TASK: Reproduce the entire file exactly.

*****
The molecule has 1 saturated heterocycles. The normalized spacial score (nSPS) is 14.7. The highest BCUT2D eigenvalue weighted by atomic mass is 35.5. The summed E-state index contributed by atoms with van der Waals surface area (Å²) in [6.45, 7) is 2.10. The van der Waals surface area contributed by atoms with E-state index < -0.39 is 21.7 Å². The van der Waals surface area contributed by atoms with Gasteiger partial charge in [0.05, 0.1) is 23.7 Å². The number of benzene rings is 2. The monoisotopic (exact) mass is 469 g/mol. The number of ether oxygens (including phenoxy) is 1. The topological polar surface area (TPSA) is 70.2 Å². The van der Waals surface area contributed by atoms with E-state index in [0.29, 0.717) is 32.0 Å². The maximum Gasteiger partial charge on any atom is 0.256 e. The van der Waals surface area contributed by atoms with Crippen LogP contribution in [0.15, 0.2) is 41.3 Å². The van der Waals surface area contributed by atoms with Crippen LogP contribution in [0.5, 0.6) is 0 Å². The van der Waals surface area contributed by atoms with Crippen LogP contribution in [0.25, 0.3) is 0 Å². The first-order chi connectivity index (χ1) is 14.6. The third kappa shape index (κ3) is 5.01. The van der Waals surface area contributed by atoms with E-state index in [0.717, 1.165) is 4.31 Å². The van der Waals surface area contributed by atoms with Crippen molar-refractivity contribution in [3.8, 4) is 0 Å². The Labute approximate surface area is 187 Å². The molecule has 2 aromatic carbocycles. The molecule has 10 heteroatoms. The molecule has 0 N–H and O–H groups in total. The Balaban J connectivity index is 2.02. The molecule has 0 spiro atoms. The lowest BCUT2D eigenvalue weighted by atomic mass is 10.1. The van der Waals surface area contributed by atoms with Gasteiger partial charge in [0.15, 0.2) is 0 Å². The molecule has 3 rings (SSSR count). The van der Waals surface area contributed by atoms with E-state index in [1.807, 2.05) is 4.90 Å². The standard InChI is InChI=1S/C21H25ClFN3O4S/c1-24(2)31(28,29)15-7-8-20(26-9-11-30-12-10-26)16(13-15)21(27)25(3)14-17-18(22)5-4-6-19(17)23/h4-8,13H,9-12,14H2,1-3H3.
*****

The molecule has 1 saturated heterocycles. The normalized spacial score (nSPS) is 14.7. The highest BCUT2D eigenvalue weighted by atomic mass is 35.5. The summed E-state index contributed by atoms with van der Waals surface area (Å²) in [6.45, 7) is 2.10. The van der Waals surface area contributed by atoms with E-state index < -0.39 is 21.7 Å². The van der Waals surface area contributed by atoms with Gasteiger partial charge in [0.05, 0.1) is 23.7 Å². The number of benzene rings is 2. The monoisotopic (exact) mass is 469 g/mol. The number of ether oxygens (including phenoxy) is 1. The topological polar surface area (TPSA) is 70.2 Å². The van der Waals surface area contributed by atoms with E-state index in [0.29, 0.717) is 32.0 Å². The maximum Gasteiger partial charge on any atom is 0.256 e. The van der Waals surface area contributed by atoms with Crippen LogP contribution in [0.15, 0.2) is 41.3 Å². The van der Waals surface area contributed by atoms with Crippen LogP contribution in [0.5, 0.6) is 0 Å². The van der Waals surface area contributed by atoms with Crippen LogP contribution in [0.25, 0.3) is 0 Å². The first-order chi connectivity index (χ1) is 14.6. The third kappa shape index (κ3) is 5.01. The van der Waals surface area contributed by atoms with E-state index in [0.717, 1.165) is 4.31 Å². The van der Waals surface area contributed by atoms with Crippen molar-refractivity contribution in [3.8, 4) is 0 Å². The Labute approximate surface area is 187 Å². The molecule has 2 aromatic carbocycles. The molecule has 10 heteroatoms. The molecule has 0 N–H and O–H groups in total. The Balaban J connectivity index is 2.02. The molecule has 0 spiro atoms. The lowest BCUT2D eigenvalue weighted by atomic mass is 10.1. The van der Waals surface area contributed by atoms with Gasteiger partial charge in [0.15, 0.2) is 0 Å². The molecule has 3 rings (SSSR count). The van der Waals surface area contributed by atoms with E-state index in [1.807, 2.05) is 4.90 Å². The standard InChI is InChI=1S/C21H25ClFN3O4S/c1-24(2)31(28,29)15-7-8-20(26-9-11-30-12-10-26)16(13-15)21(27)25(3)14-17-18(22)5-4-6-19(17)23/h4-8,13H,9-12,14H2,1-3H3.